How much would you pay to know your overrated pasta is safe?
It's super fun to troll our favorite over-priced magnet for the pretentious "authenticity tourists" currently pouring into the Airbnbs near you. But I gotta say, this time we're not going about it in the best way.
Even for the New Orleans Jazz Fest, Louisiana food service inspections come cheap.
The state Health Department charges $25 -- in total -- to inspect the dozens of food and drink vendors during the seven-day event. To put that in perspective, there was enough food and drink prepared at the 2016 Jazz Fest to serve the 425,000 people who attended it -- even with major acts on one Saturday afternoon canceling their performances.
State law sets the $25 maximum. But now Secretary Rebekah Gee wants to raise it.
Rep. Jimmy Harris, D-New Orleans, has filed a bill to let the Health Department charge $37.50 -- per vendor -- at Jazz Fest and other events. Jazz Fest has about 80 food booths, so the agency's compensation could rise to about $3,000, under Harris' House Bill 520.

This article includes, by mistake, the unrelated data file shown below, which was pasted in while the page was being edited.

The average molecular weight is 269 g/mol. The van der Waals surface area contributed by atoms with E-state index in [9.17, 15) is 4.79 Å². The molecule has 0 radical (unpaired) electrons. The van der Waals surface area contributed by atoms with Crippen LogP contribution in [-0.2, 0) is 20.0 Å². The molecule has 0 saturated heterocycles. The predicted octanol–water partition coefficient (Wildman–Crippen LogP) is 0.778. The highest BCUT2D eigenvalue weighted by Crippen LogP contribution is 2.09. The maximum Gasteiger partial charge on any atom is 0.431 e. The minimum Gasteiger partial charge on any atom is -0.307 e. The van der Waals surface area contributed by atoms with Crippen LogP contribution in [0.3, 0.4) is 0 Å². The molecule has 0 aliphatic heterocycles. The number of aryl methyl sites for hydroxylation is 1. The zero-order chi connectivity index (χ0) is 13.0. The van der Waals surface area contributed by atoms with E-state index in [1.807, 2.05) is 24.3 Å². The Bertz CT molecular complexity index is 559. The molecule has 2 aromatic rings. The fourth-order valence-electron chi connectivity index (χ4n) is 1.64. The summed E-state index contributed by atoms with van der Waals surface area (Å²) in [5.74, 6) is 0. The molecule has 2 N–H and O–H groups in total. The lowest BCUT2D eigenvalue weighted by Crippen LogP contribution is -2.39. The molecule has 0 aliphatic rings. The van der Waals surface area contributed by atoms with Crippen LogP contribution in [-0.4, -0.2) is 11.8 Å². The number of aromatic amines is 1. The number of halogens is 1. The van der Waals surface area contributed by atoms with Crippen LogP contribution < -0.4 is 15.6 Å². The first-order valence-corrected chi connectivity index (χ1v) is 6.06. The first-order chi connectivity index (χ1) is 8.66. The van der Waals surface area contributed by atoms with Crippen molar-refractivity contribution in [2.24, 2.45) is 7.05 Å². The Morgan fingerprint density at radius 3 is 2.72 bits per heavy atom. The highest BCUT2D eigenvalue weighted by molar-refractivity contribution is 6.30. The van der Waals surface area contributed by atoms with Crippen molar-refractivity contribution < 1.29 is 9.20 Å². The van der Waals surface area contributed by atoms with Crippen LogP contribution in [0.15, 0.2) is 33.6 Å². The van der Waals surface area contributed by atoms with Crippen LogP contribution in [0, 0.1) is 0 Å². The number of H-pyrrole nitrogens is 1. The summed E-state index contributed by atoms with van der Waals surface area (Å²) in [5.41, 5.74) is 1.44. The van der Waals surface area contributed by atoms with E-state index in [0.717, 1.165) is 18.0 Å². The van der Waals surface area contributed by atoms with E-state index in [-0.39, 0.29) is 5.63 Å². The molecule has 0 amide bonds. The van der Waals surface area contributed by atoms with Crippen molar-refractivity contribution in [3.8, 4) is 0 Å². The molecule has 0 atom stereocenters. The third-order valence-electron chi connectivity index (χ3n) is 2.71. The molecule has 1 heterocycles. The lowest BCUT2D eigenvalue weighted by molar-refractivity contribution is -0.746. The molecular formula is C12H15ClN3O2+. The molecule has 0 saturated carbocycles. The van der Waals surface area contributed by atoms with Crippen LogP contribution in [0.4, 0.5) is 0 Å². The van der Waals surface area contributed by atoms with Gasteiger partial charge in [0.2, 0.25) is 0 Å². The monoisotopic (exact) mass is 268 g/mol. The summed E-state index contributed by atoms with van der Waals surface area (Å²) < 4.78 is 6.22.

Like I said, I'm no fan of doing special favors for Jazzfest. But this is bad. Safety inspections are a service provided by the Health Department which is a public agency operating for the public benefit. It's fine to charge a fee in order to cover some of the costs of providing this service. Such fees should be minimal, though. And we shouldn't expect them to cover all of the cost. Usage fees like this run contrary to the notion that public agencies should operate for a collective purpose rather than on a pay-to-play basis.
Here is where you really get a sense things are going the wrong direction.
Gee, who works for Democratic Gov. John Bel Edwards, said bumping up the price of health inspections would help her $12 billion agency operate more like a business -- as Republican legislators have repeatedly suggested.
Um, no. That's not cool at all. Government agencies, particularly those government agencies charged with vital functions such as ensuring public health and food safety.. should not seek to "operate more like a business." One gets the impression that Gee is just throwing lawmakers' own rhetoric back in their faces with this. But, then, that's how bad policy becomes standard.